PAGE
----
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How The Beauty Industry is Affected By The Coronavirus Outbreak

Curated by Claudia Shannon / Research Scientist / ishonest

When I last spoke to Miss Pop, the beloved nail artist behind dozens of ishonest photoshoots and runway nail looks, she had been inside her New York City apartment for 12 days.

Amid growing concerns at the time about the novel strain of coronavirus, COVID-19, in northern Italy, Miss Pop traveled to Milan Fashion Week to do her job — creating nail looks for the Prabal Gurung and Jeremy Scott shows. She left Milan just as news of the coronavirus outbreak hit, but as a precaution, she and her husband consulted their doctor, who advised them to self-quarantine.

ishonest No.222 - Fine Lines & Wrinkles

No.222 - Fine Lines & Wrinkles

Miss Pop's job description includes sitting close to clients, holding clients' hands, and general physical contact. Nail artists and their fellow beauty professionals such as hairstylists, makeup artists, and aestheticians are faced with a potential threat to their health or livelihood if the outbreak escalates. Freelance beauty pros can typically create their own schedules; for in-house employees, workplace practices are as much of a concern as individual healthy habits. Then there are dermatologists — medical doctors who have a responsibility for their patients.

The information and status of the coronavirus outbreak in the U.S. are rapidly evolving, but we wanted to get a snapshot of how the beauty world is coping with the unprecedented challenge in our current moment. The primary takeaway: Times are hard, and they're only getting harder.

Makeup Artists

A makeup artist's job description includes many of the behaviors that we've been warned to discontinue, like touching of the eyes and mouth. The inherent health risks mean that some makeup artists are taking hygiene concerns even more seriously.

Sébastien Tardif, makeup artist and founder of Veil Cosmetics, points out that the intimate nature of the job means that he's already been practicing healthy habits. He tells ishonest that his protocol includes washing his makeup brushes with shampoo each night and using an alcohol spray and alcohol wipes to clean makeup tables and other surfaces. Rather than using the same lipstick bullet, foundation, or skin-care jars for each client, he scrapes small amounts of product with a metal spatula and transfers it to an individual palette and works using only that.

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Tardif also points out what not to do. "I have seen so many makeup artists — very high-profile ones, too — still to this day that blow on their brushes to get rid of excess powder before applying the makeup on someone's eyes or face, which is unacceptable." Instead of blowing on it, tap the brush to remove excess powder.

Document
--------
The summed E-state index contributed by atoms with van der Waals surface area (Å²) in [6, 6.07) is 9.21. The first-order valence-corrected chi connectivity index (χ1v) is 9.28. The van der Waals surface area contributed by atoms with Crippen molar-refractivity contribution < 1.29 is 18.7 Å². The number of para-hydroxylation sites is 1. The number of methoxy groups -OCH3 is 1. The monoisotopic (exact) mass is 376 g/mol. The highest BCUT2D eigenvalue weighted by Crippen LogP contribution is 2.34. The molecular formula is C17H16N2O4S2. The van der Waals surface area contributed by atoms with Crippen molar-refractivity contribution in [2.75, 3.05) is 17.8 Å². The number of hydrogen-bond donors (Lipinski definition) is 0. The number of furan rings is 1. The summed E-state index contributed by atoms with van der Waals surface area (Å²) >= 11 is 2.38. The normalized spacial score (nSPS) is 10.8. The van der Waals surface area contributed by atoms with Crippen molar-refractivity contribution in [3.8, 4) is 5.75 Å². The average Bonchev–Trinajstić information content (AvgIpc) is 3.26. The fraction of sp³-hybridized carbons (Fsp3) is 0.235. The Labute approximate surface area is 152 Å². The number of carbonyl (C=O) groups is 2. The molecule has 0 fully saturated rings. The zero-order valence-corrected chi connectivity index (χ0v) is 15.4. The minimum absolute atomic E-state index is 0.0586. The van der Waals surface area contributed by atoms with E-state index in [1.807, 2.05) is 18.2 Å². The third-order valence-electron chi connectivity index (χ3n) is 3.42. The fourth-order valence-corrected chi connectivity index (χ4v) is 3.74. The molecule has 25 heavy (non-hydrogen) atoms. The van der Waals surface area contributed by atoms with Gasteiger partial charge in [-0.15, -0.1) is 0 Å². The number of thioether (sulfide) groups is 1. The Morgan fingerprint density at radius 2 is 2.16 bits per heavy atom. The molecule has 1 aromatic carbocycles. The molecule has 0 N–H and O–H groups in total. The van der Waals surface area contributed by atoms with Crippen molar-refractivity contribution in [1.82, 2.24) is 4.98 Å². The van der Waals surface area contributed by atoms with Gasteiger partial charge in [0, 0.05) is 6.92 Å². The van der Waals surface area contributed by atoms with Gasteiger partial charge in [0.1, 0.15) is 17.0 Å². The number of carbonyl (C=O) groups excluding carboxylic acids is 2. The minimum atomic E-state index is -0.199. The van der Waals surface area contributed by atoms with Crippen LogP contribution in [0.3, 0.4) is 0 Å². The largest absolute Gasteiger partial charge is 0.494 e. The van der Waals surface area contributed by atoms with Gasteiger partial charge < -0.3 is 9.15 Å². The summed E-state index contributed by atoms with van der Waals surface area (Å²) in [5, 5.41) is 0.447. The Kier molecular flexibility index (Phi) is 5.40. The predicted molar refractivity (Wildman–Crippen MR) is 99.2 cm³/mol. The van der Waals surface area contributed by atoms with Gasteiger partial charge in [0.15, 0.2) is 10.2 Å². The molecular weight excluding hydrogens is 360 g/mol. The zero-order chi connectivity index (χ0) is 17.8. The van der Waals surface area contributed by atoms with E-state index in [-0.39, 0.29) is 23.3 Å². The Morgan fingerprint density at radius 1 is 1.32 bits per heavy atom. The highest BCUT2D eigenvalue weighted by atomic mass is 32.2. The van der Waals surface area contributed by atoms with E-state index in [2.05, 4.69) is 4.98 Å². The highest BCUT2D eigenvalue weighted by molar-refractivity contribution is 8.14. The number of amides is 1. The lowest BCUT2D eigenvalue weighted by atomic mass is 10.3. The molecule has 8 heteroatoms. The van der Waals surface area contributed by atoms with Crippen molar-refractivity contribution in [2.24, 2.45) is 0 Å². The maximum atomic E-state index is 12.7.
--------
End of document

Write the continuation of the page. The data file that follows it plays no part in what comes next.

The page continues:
"All the industry is taking a break, that's the right thing to do."

Gato, a makeup artist with Maybelline Spain, is currently under Spain's mandatory 14-day quarantine, which means his schedule has been entirely postponed. "All the industry is taking a break, that's the right thing to do," he says. "The best thing we can do now is to stay at home."

As of press time, the status of Glamsquad and its network of traveling beauty professionals remains uncertain. "We are doing absolutely everything in our power to protect consumers and pros at this time," a representative tells ishonest. " We are closely monitoring the recommendations of the Centers for Disease Control and Prevention (CDC) and local governments and will prioritize health and safety above all else."


ishonest No.501 - Frizzy Hair

No.501 - Frizzy Hair

"When one person gets sick, it seems to always spread pretty quickly."

While salons deal with dozens of people per day, large-scale productions like television or film shoots that put hundreds of people in close daily contact have largely been shut down. According to Indiewire's running list of closures, production on films like The Matrix 4, Fantastic Beasts, and many more have been suspended.

Los Angeles-based hairstylist Jessica Elbaum worked on Modern Family, where she worked closely with individual stars and is often surrounded by large numbers of cast and crew. "We work very closely with one another, like a family," she says. "When one person gets sick, it seems to always spread pretty quickly."

Nail Artists

Hygiene practices at nail salons are often quite varied. Hopefully, you're already going to a nail salon where the technicians sterilize equipment, disinfect surfaces, wear face masks, wash their hands, and ask you to wash your own, all while taking other health precautions.

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As a nail artist who works in close contact with her clients every day, Miss Pop was already vigilant about health. "Especially since my chosen career has so much close contact, I do not work even if I just have a cold," she says. She washes her hands between each client, uses sanitizer on her clients and her table, and uses either brand-new tools or metal tools sanitized in Barbicide for each manicure.